Among patients with diabetes, use of an outpatient electronic health record in an integrated healthcare delivery system was associated with modest reductions in ED visits and hospitalizations, but was not associated with a change in office visit rates, according to a study.
The Health Information Technology for Economic and Clinical Health Act authorizes up to $27 billion during 10 years to promote meaningful use of EHRs, with penalties for lack of EHR use beginning in 2015. With these substantial incentives, that EHR adoption in the U.S. appears to be increasing is not surprising, study authors wrote in the Sept. 11 issue of the Journal of the American Medical Association.
Electronic health records increase access to timely and complete patient information at the point of care, with potential to improve the quality and efficiency of care delivered, including improved care coordination, the researchers wrote.
With medical care for patients with chronic diseases representing 75% of U.S. healthcare costs and hospitalizations representing one-third of all U.S. healthcare expenditures, better management of chronic medical conditions such as diabetes represents one clinical area in which improved care theoretically could reduce spending, the authors wrote. There is, however, limited and mixed evidence on the effect of EHRs on health outcomes or clinical events.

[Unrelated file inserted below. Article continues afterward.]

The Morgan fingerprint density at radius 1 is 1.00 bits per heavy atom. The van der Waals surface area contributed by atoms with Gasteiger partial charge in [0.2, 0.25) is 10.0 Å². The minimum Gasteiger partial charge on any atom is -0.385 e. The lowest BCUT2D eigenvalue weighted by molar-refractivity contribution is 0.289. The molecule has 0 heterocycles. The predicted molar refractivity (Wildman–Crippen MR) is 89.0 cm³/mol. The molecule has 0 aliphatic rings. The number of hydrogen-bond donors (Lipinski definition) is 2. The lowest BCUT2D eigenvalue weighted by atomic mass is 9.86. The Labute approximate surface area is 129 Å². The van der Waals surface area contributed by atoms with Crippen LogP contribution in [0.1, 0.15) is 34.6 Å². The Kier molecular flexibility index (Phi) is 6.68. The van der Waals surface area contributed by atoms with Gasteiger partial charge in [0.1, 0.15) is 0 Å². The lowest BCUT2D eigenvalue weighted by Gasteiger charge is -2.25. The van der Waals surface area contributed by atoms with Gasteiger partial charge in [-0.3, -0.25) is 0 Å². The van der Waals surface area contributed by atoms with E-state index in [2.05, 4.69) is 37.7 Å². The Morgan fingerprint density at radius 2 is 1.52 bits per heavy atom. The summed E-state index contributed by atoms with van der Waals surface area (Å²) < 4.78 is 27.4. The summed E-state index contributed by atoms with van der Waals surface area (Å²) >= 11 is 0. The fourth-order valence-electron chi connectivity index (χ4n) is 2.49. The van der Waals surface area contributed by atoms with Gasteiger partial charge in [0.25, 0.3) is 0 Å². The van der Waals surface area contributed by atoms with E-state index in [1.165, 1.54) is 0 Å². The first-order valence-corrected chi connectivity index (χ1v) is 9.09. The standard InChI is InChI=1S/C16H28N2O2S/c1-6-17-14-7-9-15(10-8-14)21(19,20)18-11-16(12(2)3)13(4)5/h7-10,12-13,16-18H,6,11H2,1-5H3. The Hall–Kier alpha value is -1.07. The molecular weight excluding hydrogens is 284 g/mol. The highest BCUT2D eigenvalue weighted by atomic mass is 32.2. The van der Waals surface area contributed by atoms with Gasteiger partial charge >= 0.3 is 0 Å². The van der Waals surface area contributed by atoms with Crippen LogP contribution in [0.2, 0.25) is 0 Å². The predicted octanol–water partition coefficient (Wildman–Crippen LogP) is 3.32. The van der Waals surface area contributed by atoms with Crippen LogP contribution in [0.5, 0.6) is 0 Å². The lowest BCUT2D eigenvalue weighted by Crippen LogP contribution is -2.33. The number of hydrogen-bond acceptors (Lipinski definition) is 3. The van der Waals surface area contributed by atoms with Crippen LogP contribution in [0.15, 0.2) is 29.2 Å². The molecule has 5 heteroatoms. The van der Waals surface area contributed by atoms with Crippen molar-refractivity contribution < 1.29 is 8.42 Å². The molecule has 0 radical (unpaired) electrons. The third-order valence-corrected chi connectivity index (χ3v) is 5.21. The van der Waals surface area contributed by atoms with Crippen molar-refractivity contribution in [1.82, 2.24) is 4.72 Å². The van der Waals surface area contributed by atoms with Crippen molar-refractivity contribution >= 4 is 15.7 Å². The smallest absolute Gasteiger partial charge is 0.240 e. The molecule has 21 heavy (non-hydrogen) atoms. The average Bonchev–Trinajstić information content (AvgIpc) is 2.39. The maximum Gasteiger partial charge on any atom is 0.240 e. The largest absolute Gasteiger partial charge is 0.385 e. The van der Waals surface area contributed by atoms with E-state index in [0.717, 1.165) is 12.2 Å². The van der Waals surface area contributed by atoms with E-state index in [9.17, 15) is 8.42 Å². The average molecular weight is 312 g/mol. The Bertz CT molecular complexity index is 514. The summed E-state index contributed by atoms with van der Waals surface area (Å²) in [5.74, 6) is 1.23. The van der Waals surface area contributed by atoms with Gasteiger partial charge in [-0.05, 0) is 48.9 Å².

Methodology and results
With staggered EHR implementation across outpatient clinics in an integrated delivery system between 2005 and 2008, Kaiser Permanente Northern California created an opportunity for studying changes associated with EHR use. Mary Reed, DrPH, of Kaiser Permanente Northern California in Oakland, and colleagues examined the association between EHR implementation and ED visits, hospitalizations and office visits among patients with diabetes between 2004 and 2009. The patients were seen at 45 facilities in 17 medical centers. The study included all 169,711 patients in the health plans clinical diabetes registry at the beginning of the study period.
The researchers found that after use of the EHR, there were reductions in ED visits (28.8 fewer visits per 1,000 patients annually), overall hospitalizations (13.1 fewer visits) and nonelective hospitalizations (10.92 fewer visits). Hospitalizations specifically for ambulatory care-sensitive conditions also declined with EHR use (7.08 fewer visits).
However, there was no statistically significant difference in office visit rates with the implementation of an EHR. The decline in usage in other settings may reflect greater efficiency during visits or care delivery between visits, the authors wrote.
Further studies are needed to quantify the association of EHR with changes in costs, the authors wrote.
Study abstract: http://jama.jamanetwork.com/article.aspx?articleid=1737043